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  The Angel Of The Revolution George Chetwynd Griffith

A Navy Of The Future

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Arnold's instructions from the Council had been to remain in Aeria, and make a thorough exploration of the wonderful region described in Louis Holt's manuscript, until the time came for him to meet the Avondale, the steamer which was to bring out the materials for constructing the Terrorists' aerial navy.

Louis Holt and his faithful retainer, during the three years and a half that they had been shut up in it from the rest of the world, had made themselves so fully acquainted with its geography that very little of its surface was represented by blanks on the map which the former had spent several months in constructing, and so no better or more willing guides could have been placed at their service than they were.

Holt was an enthusiastic naturalist, and he descanted at great length on the strangeness of the flora and fauna that it had been his privilege to discover and classify in this isolated and hitherto unvisited region. It appeared that neither its animals nor its plants were quite like those of the rest of the continent, but seemed rather to belong to an anterior geological age.

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From this fact he had come to the conclusion that at some very remote period, while the greater portion of Northern Africa was yet submerged by the waters of that ocean of which what is now the Sahara was probably the deepest part, Aeria was one of the many islands that had risen above its surface; and that, as the land rose and the waters subsided, its peculiar shape had prevented the forms of life which it contained from migrating or becoming modified in the struggle for existence with other forms, just as the flora and fauna of Australia have been shut off from those of the rest of the world.

There were no traces of human inhabitants to be found; but there were apparently two or three families of anthropoid apes, that seemed, so far as Holt had been able to judge--for they were extremely shy and cunning, and therefore difficult of approach--to be several degrees nearer to man, both in structure and intelligence, than any other members of the Simian family that had been discovered in other parts of the world.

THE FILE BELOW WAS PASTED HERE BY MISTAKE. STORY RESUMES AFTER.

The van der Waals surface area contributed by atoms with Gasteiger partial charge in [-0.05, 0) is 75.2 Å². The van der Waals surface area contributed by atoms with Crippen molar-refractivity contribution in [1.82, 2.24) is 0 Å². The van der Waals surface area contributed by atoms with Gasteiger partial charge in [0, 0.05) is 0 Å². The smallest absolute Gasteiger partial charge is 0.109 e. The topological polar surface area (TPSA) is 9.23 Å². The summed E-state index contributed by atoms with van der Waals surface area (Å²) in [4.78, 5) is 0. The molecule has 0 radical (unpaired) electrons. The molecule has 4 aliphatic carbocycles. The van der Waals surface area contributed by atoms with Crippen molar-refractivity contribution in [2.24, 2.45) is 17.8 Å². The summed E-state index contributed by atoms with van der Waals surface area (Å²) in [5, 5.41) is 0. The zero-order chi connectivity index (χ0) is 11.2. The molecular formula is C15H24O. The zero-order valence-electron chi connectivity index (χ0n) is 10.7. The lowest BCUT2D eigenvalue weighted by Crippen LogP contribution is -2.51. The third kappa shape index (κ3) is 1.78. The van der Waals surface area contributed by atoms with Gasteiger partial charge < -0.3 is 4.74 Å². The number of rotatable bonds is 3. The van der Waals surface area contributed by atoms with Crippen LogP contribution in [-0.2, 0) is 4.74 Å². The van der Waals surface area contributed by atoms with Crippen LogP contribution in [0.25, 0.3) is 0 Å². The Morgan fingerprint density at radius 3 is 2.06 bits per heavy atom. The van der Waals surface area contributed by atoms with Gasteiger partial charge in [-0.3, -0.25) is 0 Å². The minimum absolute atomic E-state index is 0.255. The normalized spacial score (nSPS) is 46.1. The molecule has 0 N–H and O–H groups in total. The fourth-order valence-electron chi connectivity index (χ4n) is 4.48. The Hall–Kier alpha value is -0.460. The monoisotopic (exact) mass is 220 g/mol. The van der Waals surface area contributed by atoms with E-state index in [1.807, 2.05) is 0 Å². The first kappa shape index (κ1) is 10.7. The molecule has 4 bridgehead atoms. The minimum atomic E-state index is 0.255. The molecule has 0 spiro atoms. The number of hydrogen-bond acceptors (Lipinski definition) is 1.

As may well be imagined, a month passed rapidly and pleasantly away, what with exploring excursions by land and air, in the latter of which by no means the least diverting element was the keen and quaintly-expressed delight of Louis Holt at the new method of travel. Two or three times Arnold had, for his satisfaction, sent the Ariel flying over the ridge across which she had entered Aeria, but he had always been content with a glimpse of the outside world, and was always glad to get back again to the "happy valley," as he invariably called his isolated paradise.

The brief sojourn in this delightful land had brought back all the roses to Natasha's lovely cheeks, and had completely restored both her and the Princess to the perfect health that they had lost during their short but terrible experience of Russian convict life; but towards the end of the month they both began to get restless and anxious to get away to the rendezvous with the steamer that was bringing their friends and comrades out from England.

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The Angel Of The Revolution
George Chetwynd Griffith

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